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When No Means No: Tips for Rejecting a Request or Proposal

Nobody likes to hear the word “no!” It can produce whining, tears, and foot stomping, and that’s just within the CIO’s office. Of course, most professionals have spent their careers learning to accept a “no” graciously. However, there are many CIOs who haven’t learned the art of “no” even when it’s absolutely necessary. Kim S. Nash offers some pointers on giving negative answers without sounding like a chastising parent. 

Turning down someone’s request is a tricky thing. Like many aspects of leadership, it requires balance. Not every request can be turned down, nor can every wish be granted. However, the grounds for the yay or nay should look beyond the time and money necessary for the request. Try to figure out why someone is asking for this favor. What are they really trying to accomplish? Can you give it to them in a different, more reasonable way? People love it when you anticipate their needs, and that’s what good leaders do. A smart CIO will be in tune with the needs of different departments, supplying their requests before they ask for something outlandish.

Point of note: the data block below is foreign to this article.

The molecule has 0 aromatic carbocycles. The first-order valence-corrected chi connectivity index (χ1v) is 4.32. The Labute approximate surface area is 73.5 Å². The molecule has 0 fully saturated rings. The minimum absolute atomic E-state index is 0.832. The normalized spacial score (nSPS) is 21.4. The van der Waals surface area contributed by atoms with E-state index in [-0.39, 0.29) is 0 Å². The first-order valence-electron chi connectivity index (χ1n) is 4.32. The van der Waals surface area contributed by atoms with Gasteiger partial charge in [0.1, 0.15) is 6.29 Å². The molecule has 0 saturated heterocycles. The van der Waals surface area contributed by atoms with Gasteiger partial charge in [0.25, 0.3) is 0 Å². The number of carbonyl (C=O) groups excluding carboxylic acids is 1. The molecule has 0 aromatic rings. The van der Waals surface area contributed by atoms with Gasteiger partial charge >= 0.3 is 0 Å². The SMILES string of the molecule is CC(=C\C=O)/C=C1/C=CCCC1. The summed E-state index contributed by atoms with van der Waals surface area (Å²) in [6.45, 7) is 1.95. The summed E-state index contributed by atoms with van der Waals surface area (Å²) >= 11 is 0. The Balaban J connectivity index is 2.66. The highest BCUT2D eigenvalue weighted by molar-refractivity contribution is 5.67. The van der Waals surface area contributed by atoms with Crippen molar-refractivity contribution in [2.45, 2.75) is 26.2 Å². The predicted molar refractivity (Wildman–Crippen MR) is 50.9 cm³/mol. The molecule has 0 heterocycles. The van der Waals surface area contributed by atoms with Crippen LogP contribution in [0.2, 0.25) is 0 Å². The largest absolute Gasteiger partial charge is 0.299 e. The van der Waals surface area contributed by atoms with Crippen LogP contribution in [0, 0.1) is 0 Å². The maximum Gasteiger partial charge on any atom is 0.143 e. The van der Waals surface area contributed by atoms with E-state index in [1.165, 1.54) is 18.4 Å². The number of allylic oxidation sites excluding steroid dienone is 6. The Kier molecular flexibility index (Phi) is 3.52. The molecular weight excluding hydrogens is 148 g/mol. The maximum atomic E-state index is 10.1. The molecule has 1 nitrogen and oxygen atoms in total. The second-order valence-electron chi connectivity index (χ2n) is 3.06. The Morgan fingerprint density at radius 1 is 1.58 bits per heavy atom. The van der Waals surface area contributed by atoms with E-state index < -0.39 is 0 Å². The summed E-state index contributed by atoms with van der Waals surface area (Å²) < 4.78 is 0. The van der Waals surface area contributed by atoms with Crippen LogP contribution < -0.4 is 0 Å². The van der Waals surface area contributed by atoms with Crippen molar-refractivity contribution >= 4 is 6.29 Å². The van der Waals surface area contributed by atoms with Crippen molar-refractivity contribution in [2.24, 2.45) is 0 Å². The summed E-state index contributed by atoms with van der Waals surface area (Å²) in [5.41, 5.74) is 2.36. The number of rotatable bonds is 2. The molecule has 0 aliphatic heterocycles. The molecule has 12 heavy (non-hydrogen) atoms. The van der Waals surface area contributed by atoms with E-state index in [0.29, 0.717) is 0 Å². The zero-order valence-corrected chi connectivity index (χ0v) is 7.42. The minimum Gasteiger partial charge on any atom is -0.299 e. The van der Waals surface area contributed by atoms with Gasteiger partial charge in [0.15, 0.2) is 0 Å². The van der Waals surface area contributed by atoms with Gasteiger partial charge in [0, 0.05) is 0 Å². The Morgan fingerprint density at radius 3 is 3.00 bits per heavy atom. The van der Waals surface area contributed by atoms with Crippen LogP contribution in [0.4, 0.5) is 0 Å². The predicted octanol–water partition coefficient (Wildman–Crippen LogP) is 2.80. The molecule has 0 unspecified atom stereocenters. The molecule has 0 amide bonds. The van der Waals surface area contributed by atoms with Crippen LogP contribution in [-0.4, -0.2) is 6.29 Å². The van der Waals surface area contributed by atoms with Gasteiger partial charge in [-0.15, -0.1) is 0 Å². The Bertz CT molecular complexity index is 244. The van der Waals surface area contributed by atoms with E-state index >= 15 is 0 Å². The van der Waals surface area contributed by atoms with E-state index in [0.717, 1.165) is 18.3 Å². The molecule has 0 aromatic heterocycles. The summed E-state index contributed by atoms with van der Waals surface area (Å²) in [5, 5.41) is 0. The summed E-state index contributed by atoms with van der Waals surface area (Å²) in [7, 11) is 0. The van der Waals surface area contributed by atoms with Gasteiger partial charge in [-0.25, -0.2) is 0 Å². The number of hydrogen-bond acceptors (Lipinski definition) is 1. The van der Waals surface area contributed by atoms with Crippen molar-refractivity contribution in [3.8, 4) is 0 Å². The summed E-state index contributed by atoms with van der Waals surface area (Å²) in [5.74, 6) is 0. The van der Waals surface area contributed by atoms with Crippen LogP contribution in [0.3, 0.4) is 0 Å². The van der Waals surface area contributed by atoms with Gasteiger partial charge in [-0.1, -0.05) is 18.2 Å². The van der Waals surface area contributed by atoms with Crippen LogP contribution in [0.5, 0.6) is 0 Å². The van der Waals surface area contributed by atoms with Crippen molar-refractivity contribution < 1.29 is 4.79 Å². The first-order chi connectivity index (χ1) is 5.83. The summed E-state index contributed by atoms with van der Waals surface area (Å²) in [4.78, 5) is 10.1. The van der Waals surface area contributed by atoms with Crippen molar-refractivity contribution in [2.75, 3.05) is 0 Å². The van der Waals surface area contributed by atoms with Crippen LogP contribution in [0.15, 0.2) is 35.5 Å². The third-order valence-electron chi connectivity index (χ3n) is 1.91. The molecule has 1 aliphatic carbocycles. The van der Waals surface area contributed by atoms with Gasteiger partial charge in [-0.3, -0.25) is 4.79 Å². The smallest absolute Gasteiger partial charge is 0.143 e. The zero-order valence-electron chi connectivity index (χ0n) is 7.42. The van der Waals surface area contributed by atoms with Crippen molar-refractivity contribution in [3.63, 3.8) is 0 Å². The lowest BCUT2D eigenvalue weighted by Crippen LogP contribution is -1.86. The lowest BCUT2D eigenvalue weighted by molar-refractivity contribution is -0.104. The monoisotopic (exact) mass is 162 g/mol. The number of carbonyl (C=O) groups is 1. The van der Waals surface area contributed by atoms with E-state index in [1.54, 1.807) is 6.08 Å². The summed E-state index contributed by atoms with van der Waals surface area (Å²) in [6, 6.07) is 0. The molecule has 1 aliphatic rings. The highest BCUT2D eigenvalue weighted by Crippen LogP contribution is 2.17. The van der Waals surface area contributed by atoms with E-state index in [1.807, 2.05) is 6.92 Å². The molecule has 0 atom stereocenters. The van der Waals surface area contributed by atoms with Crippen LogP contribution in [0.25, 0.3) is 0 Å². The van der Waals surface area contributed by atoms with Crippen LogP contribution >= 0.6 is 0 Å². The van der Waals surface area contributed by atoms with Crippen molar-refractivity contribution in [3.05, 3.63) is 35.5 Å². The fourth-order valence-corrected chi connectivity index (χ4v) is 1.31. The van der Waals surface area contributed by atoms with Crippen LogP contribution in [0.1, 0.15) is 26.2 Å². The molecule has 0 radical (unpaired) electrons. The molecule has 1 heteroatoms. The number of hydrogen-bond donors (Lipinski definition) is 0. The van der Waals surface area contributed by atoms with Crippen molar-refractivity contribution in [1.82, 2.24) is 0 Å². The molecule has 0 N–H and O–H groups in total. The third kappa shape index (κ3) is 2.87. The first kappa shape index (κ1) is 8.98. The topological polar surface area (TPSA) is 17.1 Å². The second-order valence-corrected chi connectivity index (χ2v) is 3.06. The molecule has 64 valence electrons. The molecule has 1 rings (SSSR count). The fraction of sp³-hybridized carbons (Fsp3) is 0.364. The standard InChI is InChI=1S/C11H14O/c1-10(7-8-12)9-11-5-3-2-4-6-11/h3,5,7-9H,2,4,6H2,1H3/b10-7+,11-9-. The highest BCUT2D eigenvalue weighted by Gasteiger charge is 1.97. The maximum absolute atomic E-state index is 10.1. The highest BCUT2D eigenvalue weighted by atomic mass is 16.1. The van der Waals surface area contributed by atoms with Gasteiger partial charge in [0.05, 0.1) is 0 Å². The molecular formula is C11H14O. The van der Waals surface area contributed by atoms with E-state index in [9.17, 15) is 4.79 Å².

When a “No” is absolutely necessary, sit down with the person and try to find the root of the problem. Find the good in the request, the need behind the favor, and the positive in the negative answer. Just because you’re not the company “yes” man, doesn’t mean employees should be scared to approach you with requests.     

About Rachel Ginder

Rachel Ginder was a staff writer for CAI's Accelerating IT Success and joined the team in 2013. She also helped with social media and research.

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